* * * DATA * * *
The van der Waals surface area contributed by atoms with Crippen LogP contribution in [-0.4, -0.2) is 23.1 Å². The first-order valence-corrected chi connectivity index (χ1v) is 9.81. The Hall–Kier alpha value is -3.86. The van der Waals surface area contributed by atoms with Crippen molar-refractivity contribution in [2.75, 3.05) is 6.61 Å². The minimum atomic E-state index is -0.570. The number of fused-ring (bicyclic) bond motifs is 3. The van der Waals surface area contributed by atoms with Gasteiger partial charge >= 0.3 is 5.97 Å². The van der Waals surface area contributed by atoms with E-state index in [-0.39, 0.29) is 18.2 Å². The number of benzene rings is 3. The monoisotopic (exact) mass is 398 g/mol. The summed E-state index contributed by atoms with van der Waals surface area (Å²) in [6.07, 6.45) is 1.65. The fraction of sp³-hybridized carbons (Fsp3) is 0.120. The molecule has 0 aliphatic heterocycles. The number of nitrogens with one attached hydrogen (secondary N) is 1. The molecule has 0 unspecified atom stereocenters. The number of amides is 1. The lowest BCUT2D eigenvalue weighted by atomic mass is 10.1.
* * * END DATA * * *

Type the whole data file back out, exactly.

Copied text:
The van der Waals surface area contributed by atoms with Crippen LogP contribution in [-0.4, -0.2) is 23.1 Å². The first-order valence-corrected chi connectivity index (χ1v) is 9.81. The Hall–Kier alpha value is -3.86. The van der Waals surface area contributed by atoms with Crippen molar-refractivity contribution in [2.75, 3.05) is 6.61 Å². The minimum atomic E-state index is -0.570. The number of fused-ring (bicyclic) bond motifs is 3. The van der Waals surface area contributed by atoms with Gasteiger partial charge >= 0.3 is 5.97 Å². The van der Waals surface area contributed by atoms with E-state index in [-0.39, 0.29) is 18.2 Å². The number of benzene rings is 3. The monoisotopic (exact) mass is 398 g/mol. The summed E-state index contributed by atoms with van der Waals surface area (Å²) in [6.07, 6.45) is 1.65. The fraction of sp³-hybridized carbons (Fsp3) is 0.120. The molecule has 0 aliphatic heterocycles. The number of nitrogens with one attached hydrogen (secondary N) is 1. The molecule has 0 unspecified atom stereocenters. The number of amides is 1. The lowest BCUT2D eigenvalue weighted by atomic mass is 10.1.